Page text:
He said, she said: Is the new AS/RS worth it?


Photo credit/ Katlynn Whitaker

Paul Capoccia and Jessica Bonacci

He said: Give me back my book shelves, please

We spent $2 million too much.

The shiny toy of our new Learning Commons, the Automated Storage and Retrieval System is a true boondoggle. It looks really important, but it is never going to do much for us.

All of the money spent on this system could have been spent on so much else worthwhile: improved computers or additional labs throughout campus; repairs to roads, parking lots, and buildings; or our campus’ Wi-Fi and portal systems; air conditioning for LAC classrooms. Any one of these things surely would be more useful than this book retrieval system is.

Joseph X. Garvey, vice president for business affairs and treasurer, said himself to The Wood Word that it “probably will not be as heavily used as libraries in the past.” All I know is that if I went out and bought something for as much as we paid for the AS/RS and then told people I wouldn’t use it all that much, I’d certainly feel foolish.

Better yet, I would rather have some of that $2 million in my pocket. The newest financial aid reward, the sibling award, is offered to the second member of the same family when two or more dependents are enrolled at Marywood University as full-time, undergraduate students during the same semesters, or if the other sibling has already entered graduate school, as stated on the financial aid webpage. This only became effective in Fall 2015 in honor of Marywood’s Centennial celebration; with that extra funding many of us could have had significant breaks in tuition.

And even if the Learning Commons’ version of HAL 9000 is utilized, how inconvenient is it now to take out a book? It takes several minutes for a book to get from its inhumane storage crate to my hand. What was wrong with the old method of going online, finding the book’s location, picking it up, saying “no, I guess I don’t need this,” then putting it back and walking away. Or I could have just put it back in the sorting bin. I can’t imagine the chaos of putting a book in the wrong bin now.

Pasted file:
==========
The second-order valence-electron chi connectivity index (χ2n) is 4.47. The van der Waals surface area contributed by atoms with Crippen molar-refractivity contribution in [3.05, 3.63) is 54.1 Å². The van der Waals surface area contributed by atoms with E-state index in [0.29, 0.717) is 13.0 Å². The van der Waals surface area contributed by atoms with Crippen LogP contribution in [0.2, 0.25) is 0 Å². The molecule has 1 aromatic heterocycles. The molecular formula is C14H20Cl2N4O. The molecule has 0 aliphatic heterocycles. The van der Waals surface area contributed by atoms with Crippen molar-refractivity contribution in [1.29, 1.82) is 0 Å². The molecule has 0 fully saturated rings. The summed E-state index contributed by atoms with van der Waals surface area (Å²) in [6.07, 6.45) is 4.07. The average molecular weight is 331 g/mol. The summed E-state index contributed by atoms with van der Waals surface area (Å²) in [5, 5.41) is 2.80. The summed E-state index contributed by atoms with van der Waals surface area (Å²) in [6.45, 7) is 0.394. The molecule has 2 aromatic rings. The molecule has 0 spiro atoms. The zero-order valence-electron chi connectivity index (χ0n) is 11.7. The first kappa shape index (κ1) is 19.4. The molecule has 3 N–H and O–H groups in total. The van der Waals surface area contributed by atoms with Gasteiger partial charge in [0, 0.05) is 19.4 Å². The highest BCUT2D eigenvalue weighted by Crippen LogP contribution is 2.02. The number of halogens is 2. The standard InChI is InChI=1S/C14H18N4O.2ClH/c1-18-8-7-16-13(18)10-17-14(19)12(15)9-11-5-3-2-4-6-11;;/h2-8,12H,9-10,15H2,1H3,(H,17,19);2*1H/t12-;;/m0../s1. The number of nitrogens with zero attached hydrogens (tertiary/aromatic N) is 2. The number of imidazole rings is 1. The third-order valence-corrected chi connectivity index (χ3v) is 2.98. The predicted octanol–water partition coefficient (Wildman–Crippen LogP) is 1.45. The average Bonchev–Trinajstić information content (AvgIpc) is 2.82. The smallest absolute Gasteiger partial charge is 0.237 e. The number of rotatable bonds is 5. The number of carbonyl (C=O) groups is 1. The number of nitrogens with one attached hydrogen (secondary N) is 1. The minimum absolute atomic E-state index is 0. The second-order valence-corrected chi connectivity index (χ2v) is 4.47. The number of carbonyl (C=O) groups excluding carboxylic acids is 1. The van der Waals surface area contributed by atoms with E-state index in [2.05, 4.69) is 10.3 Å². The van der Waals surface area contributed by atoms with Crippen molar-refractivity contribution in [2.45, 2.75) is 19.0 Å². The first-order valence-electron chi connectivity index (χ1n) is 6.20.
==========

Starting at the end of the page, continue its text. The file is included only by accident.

There was a certain thrill to gliding across dusty old bookcases and shelves. Sure, times have changed, but I figure I can dart my eyes through covers quicker than a computerized arm can retrieve my book. So while the AS/RS is here to stay, I’ll be staying away until I really need it.

And when I do need it, it’d better work like a $2 million dream.


She said: AS/RS is the best options for books

Save the books. Seriously, it needs to happen. And it can happen with the help of Marywood’s Automated Storage and Retrieval System (AS/RS).

This system relies on a robotic arm to retrieve a steel bin full of books. Not only is it fast, but it also keeps the books safe and allows for a more efficient library.

Many schools and businesses, like Marywood, have adopted the AS/RS systems, and the benefits have already been proven.

According to California State University Northridge, the Oviatt Library in Northridge, California suffered an earthquake in January of 1994. During the quake, “almost 100 percent of the library’s open shelf collection was dumped on the floor [but] not one book in the AS/RS was damaged.”

No boxes were lost, and no papers were torn. If some type of natural disaster were to occur on campus, the books would stay cozy and unharmed in their steel bins.

These cozy steel bins don’t just look like something from Warehouse 13. They save space, which means there’s room for more books. Who doesn’t want more books?

UNARCO, a company familiar with the installation of AS/RS systems, further explained the reason for the increased space: “The narrow aisles in an automated storage system [reduce] a typical 12’ aisle… to a narrow 7’ aisle. This creates 40 percent more space.”

Although putting every book into a bin eliminates the ability to physically browse the collection for the perfect read, it allows for more content.

The increased capacity and reduced space creates a larger and more enriched learning environment, which I would argue is a fair trade off for the scent of decaying paper in a library.

The greater amount of content available, combined with the glamour of the new AS/RS system, is something that will keep students on campus interested.

I admit that the first thing I did when I walked into the Learning Commons was walk over to the rows of gleaming silver cases and watch the “super cool” robotic arm deliver a box packed with books. This is the future. We can be with it or against it. To be against it is to be against progress.

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